I read this novel in either the late 90s or early 2000s. The setting was fairly low magic, but events in the novel signaled that magic was returning in a stronger form.

Parts of the setting/novel I remember:

Fala was a fire goddess and seemed to have been incarnated in the form of a woman that caused fertility-related maladies in men. Priapism in one, who became obsessed with finding her, and impotence in the one who traveled with her.

A sea god named Sur

There was an unflattering, middle-eastern coded civilization, where the women were forced to wear veils that only exposed their mouths. One character was an abusive sadist, and his daughter (a princess?) regularly rebelled against her culture.

There was a pair of royal brothers. One was virtuous, the other was evil and ended up an obese invalid after an injury caused a coma, and his mother over-fed him while he recovered.

There was a woman who was either a mercenary or guardswoman. She had a lover- a traveling man with a tattooed body. There was a scene in the novel where she read his tattoos by candlelight, and he became distraught because they were magical and seemed to foretell some sort of disaster now.

At one point, a girl tries to bleach her hair blonde to impress a visiting man of some sort of importance. She failed, and went to a woman to enchant her hair to “appear as a field of corn.” Magic had, for some reason, grown strong enough for this girl to reveal her head and have it momentarily be a literal field of corn, with dirt and insects, instead of simply be blonde.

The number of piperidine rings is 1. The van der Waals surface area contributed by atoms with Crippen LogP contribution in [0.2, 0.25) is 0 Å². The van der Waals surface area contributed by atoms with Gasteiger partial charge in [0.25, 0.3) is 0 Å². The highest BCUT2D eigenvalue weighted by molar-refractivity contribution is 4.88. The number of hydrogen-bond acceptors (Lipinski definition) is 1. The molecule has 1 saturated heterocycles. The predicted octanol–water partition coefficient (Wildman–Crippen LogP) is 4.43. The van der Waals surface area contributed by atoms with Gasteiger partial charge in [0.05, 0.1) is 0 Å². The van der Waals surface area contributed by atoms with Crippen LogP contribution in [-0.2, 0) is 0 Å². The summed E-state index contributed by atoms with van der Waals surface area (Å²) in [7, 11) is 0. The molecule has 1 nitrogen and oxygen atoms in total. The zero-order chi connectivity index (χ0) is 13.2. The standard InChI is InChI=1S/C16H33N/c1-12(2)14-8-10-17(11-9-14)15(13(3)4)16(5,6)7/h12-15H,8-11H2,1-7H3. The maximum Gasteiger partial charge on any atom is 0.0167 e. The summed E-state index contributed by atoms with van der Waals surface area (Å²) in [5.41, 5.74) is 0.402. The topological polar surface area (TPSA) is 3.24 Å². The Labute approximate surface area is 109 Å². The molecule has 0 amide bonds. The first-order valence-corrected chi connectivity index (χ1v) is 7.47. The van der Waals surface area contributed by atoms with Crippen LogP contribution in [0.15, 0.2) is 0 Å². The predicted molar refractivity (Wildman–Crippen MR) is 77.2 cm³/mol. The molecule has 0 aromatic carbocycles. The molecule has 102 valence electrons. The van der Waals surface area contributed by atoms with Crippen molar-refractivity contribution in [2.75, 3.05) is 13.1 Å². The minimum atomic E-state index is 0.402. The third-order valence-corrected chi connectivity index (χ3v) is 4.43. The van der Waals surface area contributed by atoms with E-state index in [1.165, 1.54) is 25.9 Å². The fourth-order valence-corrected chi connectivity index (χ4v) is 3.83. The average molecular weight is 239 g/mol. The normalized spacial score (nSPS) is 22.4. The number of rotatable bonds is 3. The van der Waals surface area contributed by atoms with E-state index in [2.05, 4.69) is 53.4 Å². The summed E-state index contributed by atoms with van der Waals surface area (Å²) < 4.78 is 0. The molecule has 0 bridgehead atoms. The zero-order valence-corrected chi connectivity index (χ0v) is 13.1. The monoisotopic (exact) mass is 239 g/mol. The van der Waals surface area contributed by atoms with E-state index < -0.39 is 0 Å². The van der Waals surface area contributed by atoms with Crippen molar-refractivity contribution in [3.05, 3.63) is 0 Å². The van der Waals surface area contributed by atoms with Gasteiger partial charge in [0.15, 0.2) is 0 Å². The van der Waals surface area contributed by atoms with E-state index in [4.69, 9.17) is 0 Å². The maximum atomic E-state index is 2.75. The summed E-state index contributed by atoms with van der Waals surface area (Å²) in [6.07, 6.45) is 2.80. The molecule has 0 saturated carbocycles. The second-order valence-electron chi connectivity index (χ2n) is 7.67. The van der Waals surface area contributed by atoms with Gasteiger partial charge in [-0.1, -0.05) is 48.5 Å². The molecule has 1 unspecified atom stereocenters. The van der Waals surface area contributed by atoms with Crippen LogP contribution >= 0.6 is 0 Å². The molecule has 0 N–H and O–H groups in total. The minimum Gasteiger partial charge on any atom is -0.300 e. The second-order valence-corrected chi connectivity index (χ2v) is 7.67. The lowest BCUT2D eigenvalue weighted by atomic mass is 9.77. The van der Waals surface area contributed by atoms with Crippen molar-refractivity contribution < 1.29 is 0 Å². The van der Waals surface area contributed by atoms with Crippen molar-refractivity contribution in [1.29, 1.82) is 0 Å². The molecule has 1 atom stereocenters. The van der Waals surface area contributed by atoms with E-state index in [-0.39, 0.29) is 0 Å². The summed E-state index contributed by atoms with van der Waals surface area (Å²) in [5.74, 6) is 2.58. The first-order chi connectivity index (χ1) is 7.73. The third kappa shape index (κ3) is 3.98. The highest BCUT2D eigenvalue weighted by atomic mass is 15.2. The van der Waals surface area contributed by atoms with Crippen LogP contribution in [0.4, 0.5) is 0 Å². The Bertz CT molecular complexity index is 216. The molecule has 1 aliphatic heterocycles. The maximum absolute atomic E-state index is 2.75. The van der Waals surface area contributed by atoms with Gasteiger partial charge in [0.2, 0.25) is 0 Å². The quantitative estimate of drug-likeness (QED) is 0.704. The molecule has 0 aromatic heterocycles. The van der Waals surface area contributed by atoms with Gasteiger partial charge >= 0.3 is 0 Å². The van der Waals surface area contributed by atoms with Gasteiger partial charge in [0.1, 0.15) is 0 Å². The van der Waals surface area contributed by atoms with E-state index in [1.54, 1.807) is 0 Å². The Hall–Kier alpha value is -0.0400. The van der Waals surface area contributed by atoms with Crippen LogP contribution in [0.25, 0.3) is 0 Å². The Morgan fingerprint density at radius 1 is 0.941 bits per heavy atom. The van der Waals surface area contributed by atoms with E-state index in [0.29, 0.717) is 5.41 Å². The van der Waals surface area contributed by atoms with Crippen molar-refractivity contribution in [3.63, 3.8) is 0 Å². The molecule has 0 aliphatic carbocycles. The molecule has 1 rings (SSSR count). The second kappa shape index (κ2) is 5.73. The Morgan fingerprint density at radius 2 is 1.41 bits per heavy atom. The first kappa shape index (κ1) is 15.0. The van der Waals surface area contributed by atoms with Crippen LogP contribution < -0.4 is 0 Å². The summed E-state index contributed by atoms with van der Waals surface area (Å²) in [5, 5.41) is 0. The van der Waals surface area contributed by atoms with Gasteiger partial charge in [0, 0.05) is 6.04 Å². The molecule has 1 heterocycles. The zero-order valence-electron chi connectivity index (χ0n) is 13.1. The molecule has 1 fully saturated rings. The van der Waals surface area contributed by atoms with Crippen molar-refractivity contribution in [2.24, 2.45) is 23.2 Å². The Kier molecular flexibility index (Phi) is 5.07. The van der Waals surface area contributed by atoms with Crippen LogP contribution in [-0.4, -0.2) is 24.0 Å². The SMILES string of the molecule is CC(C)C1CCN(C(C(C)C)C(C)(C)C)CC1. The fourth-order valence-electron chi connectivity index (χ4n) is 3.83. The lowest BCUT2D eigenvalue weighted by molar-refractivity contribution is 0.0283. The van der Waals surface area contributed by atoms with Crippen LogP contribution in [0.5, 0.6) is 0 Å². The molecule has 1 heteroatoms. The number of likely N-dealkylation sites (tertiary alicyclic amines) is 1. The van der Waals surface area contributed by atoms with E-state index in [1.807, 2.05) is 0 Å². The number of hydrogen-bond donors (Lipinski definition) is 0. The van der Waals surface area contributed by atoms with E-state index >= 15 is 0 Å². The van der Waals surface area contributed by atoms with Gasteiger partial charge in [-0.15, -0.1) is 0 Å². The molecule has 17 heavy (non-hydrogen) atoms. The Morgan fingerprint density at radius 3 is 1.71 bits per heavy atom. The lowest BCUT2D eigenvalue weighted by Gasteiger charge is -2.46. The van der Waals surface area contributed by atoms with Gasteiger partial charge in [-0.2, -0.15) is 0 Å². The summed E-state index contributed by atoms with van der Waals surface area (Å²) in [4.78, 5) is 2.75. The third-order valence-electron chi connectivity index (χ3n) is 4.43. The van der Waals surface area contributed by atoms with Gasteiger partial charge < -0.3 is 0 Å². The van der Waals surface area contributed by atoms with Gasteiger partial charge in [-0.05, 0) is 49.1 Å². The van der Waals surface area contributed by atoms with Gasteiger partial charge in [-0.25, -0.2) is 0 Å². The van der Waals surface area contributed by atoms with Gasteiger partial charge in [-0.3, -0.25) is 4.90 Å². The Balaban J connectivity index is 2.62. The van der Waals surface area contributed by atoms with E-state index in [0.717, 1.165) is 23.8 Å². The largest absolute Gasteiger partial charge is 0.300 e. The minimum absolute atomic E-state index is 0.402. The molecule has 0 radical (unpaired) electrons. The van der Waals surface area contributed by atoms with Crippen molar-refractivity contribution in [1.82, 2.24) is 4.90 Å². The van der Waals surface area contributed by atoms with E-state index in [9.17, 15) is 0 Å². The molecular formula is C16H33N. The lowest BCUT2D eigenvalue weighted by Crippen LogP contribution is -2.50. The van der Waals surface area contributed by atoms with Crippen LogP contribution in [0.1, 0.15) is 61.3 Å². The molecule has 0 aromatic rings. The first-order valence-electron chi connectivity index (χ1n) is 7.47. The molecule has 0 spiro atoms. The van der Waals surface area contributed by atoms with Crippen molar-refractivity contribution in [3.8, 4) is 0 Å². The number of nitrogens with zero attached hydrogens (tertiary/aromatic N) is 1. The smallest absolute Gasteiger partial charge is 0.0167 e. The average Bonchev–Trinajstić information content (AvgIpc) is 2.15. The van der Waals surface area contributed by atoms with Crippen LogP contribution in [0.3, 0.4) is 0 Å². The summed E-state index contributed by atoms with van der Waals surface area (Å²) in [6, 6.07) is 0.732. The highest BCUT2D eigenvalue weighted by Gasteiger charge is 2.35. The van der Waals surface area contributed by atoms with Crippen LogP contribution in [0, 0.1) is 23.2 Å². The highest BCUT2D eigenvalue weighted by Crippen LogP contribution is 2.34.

Searching any of these threads never got me an answer, so I hope someone recognizes something here and I can finally put this mystery to rest.

1 Answer 1


This might be Sorcery Rising (2002) by Jude Fisher (Jane Johnson).

The goddess would be Falla, goddess of fire:

Instead, they prayed to some fire deity, a creature-a woman-rumored to have come walking naked out of a volcano in the Golden Mountains, unscathed by the lava, leading a great cat on a silver chain. Falla the Merciful-that's what they called her

There is also a god named Sur:

It was here-according to her folk, the Eyrans, the people of the north-where their god Sur had first taken his rest

Who makes his home in the sea:

he had raised a great stronghold beneath the waves, deep down on the ocean bed.

The women of the south (Istria) are veiled, revealing only their lips:

Fent grinned appreciatively. "Incredibly seductive, being able to see nothing of them but those painted lips."

The scene with the hair:

Wave upon wave of shining hair tumbled from the confines of the silk, transformed by the nomad charm even as it escaped its bindings. "If you really want him to notice you," Fezack Starsinger had said, "you must wait till his eyes are upon you and you have his sole attention."

"I want it to look like a sea of corn," Jenna had said, imagining a cascade of gold, a gleaming, textured sea.

Now that phrase came back to plague her.

Had she stipulated ripe corn, it might at least have ameliorated the color; but she had not paid sufficient thought to the wording of her wish: green it was, her hair; as green as any new crop. And the magic had not stopped there. Out of the sheeny green tumbled field mice and bees; earthworms and loam. People close to her swatted at their faces, picked up their feet. A lark burst from her mane and soared up among the mast-pillars, where it trilled in panic.

  • You’ve done it, thank you Commented Feb 18, 2021 at 18:56

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